The blue warning light at the Port of Greymouth entrance was turned off yesterday when the Lady Anna rolled while crossing the bar.

However, the Grey District Council, which runs the port, says the light is "only a guideline'' and staff cannot check sea conditions 24 hours a day.

If the light is on, fishermen out at sea know it may not be safe to enter the river mouth.

Port staff check the bar each night and turn the light on if needed. It is checked again at the start of the next working day.

But with the port in debt and the Greymouth fishing fleet substantially reduced, harbour staff numbers have been whittled down to just two, with no harbourmaster or port manager.

Council chief executive Paul Pretorius said today that even if the port did still have a harbourmaster, they would probably have been having breakfast at the time the Lady Anna attempted the bar, about 7.35am yesterday.

The wind was from the east, which traditionally levelled off the sand bar.

Mr Pretorius said the blue light was an information mechanism only, and when it was turned off it should not be taken as a `green' light to enter the port.

"The staff member did two checks the previous night,'' he said.

"The problem is, vessels come and leave any time of the night.

"We are only monitoring during working hours.''

Experienced fishermen told the Greymouth Star this morning the blue light was a guide, but not something they generally relied on.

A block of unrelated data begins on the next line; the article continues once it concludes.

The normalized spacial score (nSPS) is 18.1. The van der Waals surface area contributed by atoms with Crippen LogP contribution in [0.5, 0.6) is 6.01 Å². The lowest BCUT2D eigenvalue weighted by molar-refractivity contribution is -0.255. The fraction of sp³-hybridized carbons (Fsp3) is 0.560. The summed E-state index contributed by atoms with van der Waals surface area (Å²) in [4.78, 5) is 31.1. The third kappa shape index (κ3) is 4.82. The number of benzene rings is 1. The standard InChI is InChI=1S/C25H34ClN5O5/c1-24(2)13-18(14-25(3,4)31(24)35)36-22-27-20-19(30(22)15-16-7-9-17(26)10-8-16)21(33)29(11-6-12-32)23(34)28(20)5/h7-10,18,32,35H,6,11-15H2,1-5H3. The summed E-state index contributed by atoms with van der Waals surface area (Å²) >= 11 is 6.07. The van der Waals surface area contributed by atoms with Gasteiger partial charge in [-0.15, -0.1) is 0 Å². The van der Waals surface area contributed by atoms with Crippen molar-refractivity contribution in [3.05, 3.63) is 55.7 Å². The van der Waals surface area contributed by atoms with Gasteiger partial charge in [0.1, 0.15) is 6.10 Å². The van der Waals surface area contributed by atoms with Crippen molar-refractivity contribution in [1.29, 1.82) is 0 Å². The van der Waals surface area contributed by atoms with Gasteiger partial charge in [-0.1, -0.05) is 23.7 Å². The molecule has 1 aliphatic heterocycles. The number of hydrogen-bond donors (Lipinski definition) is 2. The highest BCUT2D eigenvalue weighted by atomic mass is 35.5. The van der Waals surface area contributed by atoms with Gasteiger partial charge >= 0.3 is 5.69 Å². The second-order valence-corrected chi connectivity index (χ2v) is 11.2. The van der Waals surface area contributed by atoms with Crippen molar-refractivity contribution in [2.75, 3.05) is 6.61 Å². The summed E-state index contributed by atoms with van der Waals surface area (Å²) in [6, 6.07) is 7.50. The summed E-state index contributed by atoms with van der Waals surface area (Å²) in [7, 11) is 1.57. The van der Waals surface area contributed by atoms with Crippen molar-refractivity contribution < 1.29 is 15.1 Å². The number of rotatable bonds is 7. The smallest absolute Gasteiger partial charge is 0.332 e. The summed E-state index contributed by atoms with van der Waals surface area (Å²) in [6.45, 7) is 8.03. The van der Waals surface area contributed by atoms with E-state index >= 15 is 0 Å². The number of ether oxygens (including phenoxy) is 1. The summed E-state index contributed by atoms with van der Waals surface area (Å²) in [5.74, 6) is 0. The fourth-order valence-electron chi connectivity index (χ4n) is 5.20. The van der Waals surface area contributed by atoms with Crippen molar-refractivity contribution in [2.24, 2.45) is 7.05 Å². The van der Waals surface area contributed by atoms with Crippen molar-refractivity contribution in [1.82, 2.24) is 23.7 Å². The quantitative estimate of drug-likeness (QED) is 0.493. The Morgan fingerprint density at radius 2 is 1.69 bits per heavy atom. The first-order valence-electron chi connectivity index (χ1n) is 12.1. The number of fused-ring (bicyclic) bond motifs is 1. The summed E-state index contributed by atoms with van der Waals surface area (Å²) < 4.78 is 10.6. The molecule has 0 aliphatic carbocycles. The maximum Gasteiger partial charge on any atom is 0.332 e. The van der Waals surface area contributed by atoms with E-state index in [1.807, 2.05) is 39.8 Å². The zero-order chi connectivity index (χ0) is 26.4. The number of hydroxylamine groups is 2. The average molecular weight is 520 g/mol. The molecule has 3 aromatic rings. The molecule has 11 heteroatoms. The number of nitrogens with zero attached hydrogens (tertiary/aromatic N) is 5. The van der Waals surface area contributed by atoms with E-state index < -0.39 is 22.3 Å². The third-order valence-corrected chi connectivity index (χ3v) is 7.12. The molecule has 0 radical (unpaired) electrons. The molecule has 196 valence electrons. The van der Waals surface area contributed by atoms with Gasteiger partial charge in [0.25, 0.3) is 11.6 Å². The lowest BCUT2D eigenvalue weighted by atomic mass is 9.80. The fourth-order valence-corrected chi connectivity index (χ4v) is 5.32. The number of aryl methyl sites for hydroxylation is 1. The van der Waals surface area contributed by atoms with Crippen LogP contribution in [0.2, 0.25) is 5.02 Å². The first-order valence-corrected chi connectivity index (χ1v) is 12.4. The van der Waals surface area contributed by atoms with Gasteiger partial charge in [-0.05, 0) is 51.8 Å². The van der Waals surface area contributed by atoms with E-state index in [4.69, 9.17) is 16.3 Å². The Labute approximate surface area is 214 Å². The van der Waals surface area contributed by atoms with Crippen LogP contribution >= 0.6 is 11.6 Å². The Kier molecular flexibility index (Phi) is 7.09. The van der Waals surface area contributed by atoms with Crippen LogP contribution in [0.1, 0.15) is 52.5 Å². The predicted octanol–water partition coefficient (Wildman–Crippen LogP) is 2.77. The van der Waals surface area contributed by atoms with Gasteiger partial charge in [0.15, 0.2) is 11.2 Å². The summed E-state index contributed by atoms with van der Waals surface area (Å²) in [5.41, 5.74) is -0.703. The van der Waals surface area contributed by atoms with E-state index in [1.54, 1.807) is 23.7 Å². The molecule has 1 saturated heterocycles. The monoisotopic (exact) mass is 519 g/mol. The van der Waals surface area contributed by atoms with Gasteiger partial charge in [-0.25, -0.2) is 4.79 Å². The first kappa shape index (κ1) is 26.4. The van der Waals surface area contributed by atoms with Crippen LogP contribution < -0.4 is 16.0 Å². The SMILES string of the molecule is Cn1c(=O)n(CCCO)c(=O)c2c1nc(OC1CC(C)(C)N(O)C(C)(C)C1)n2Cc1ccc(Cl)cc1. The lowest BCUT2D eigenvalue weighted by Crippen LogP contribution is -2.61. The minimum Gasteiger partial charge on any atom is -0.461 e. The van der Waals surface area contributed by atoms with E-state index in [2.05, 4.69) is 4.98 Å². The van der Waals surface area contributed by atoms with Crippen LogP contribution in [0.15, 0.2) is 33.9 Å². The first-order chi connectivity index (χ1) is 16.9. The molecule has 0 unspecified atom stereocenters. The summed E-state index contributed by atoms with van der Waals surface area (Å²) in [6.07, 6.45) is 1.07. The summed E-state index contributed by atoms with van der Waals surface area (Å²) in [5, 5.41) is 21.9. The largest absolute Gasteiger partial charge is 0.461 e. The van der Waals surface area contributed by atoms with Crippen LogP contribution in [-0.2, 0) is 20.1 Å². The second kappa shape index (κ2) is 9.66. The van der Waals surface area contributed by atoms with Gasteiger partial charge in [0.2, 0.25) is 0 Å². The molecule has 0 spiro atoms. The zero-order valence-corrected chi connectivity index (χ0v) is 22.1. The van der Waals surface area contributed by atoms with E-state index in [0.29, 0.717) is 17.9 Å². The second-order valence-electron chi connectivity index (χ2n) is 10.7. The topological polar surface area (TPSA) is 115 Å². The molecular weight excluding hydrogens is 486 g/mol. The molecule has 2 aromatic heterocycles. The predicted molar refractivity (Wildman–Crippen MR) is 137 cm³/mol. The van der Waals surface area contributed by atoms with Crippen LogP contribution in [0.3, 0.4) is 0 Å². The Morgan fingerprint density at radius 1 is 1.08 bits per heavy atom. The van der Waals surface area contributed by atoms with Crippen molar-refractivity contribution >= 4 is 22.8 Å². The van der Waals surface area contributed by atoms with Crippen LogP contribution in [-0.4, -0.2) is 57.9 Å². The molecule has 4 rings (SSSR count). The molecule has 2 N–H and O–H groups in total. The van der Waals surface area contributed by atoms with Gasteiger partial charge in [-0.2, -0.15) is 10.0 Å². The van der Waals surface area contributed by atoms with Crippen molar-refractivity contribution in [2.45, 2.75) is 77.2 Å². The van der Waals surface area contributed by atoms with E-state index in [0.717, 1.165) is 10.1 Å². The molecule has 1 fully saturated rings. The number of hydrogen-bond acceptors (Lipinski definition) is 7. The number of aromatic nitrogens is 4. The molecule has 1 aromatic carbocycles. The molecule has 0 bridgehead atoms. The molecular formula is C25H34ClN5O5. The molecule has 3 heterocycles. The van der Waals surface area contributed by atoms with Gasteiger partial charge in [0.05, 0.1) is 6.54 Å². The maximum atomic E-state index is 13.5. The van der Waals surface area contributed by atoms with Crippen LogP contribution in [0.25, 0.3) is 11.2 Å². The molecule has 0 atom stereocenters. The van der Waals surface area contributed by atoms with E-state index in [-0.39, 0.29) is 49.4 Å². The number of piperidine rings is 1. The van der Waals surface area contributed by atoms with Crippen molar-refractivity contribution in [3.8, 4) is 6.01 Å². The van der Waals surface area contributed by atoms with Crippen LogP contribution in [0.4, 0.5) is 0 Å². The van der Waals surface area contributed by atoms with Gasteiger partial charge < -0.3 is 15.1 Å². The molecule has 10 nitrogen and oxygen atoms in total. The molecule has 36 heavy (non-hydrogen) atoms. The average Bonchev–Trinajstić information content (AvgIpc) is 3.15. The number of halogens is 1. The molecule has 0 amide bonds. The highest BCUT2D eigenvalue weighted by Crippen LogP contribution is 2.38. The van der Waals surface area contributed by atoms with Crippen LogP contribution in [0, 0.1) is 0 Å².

Frank Benzie said that normally if it was on, fishermen then contacted someone on shore with experience to go and check the condition of the bar.

Sometimes it was turned on at night-time and still blue in the morning, when the sea had calmed down.

Fishermen knew it was checked at set times, and that it was not completely reliable. "It's a guideline, you don't accept it as hard and fast.''

Another fisherman, who declined to be named, said the sea could cut up in a matter of hours.

"They (port staff) can't be down there 24 hours a day.''


The Lady Anna became the 45th boat to be wrecked off the Greymouth bar, and the skipper's death yesterday brought the drowning toll to 17.

The last fatality was the Koromiko in 2000, when a "wave just picked the arse of the boat and tipped it on its side'', eyewitness Barry Bryan said at the time. Two visiting fishermen died.

In April 2009, the Venture ran aground on the Blaketown beach, but this time the three crew jumped as it hit the shore and survived.

The first recorded shipwreck was the Gipsy in 1863, which was run on to the beach. All passengers disembarked safely.

Mayor Tony Kokshoorn, who has compiled Greymouth's shipwreck history, said the sad reality was that more lives would be lost on the Grey River.

"It's an unforgiving bar. It's extremely sad this happens (but) it's the nature of the West Coast.

"They are predominantly smaller fishing boats. And always the same pattern; too high a swell.''

A total of 231 lives have been lost in, en route, or from West Coast ports over the years. The worst was in 1872, when the Magnet sank on the way from Melbourne to Greymouth. Eight children were among the dead.

Only last week, Greymouth-based boat the Honey Dew sank north of Haast at Ships Creek, itself named after an early shipwreck.